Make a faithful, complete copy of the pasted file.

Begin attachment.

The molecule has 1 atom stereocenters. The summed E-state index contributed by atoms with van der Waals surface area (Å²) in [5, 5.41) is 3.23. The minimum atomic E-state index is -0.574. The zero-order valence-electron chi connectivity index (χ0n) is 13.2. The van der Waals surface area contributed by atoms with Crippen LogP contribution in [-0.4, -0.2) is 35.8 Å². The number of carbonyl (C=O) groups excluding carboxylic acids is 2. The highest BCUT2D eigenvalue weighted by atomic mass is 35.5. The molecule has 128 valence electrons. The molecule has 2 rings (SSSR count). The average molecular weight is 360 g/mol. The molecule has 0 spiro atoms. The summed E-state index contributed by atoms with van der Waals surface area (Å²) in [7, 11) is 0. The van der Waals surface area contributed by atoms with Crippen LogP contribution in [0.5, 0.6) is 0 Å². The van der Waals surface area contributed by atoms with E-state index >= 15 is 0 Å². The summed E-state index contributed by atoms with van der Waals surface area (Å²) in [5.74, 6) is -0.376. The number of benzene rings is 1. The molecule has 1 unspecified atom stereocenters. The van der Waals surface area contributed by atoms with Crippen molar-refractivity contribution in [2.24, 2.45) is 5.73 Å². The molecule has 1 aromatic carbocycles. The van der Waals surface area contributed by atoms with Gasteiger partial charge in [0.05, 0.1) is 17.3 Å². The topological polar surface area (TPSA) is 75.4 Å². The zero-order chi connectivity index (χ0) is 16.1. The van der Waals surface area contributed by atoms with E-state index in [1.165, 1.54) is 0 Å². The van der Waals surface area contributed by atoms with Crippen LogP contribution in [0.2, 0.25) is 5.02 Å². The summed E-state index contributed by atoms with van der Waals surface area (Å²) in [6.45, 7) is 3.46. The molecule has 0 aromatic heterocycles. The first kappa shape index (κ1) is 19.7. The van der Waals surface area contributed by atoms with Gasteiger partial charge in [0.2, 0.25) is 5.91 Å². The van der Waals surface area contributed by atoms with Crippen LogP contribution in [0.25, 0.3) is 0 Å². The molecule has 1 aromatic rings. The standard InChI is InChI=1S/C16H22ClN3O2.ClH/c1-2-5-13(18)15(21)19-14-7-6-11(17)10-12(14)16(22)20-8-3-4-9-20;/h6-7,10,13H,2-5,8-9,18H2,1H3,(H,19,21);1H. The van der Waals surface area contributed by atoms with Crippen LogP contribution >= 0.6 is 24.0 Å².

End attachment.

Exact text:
The molecule has 1 atom stereocenters. The summed E-state index contributed by atoms with van der Waals surface area (Å²) in [5, 5.41) is 3.23. The minimum atomic E-state index is -0.574. The zero-order valence-electron chi connectivity index (χ0n) is 13.2. The van der Waals surface area contributed by atoms with Crippen LogP contribution in [-0.4, -0.2) is 35.8 Å². The number of carbonyl (C=O) groups excluding carboxylic acids is 2. The highest BCUT2D eigenvalue weighted by atomic mass is 35.5. The molecule has 128 valence electrons. The molecule has 2 rings (SSSR count). The average molecular weight is 360 g/mol. The molecule has 0 spiro atoms. The summed E-state index contributed by atoms with van der Waals surface area (Å²) in [7, 11) is 0. The van der Waals surface area contributed by atoms with Crippen LogP contribution in [0.5, 0.6) is 0 Å². The van der Waals surface area contributed by atoms with E-state index >= 15 is 0 Å². The summed E-state index contributed by atoms with van der Waals surface area (Å²) in [5.74, 6) is -0.376. The number of benzene rings is 1. The molecule has 1 unspecified atom stereocenters. The van der Waals surface area contributed by atoms with Crippen molar-refractivity contribution in [2.24, 2.45) is 5.73 Å². The molecule has 1 aromatic carbocycles. The van der Waals surface area contributed by atoms with Gasteiger partial charge in [0.05, 0.1) is 17.3 Å². The topological polar surface area (TPSA) is 75.4 Å². The zero-order chi connectivity index (χ0) is 16.1. The van der Waals surface area contributed by atoms with E-state index in [1.165, 1.54) is 0 Å². The van der Waals surface area contributed by atoms with Crippen LogP contribution in [0.2, 0.25) is 5.02 Å². The summed E-state index contributed by atoms with van der Waals surface area (Å²) in [6.45, 7) is 3.46. The molecule has 0 aromatic heterocycles. The first kappa shape index (κ1) is 19.7. The van der Waals surface area contributed by atoms with Gasteiger partial charge in [0.2, 0.25) is 5.91 Å². The van der Waals surface area contributed by atoms with Crippen LogP contribution in [0.25, 0.3) is 0 Å². The molecule has 1 aromatic rings. The standard InChI is InChI=1S/C16H22ClN3O2.ClH/c1-2-5-13(18)15(21)19-14-7-6-11(17)10-12(14)16(22)20-8-3-4-9-20;/h6-7,10,13H,2-5,8-9,18H2,1H3,(H,19,21);1H. The van der Waals surface area contributed by atoms with Crippen LogP contribution >= 0.6 is 24.0 Å².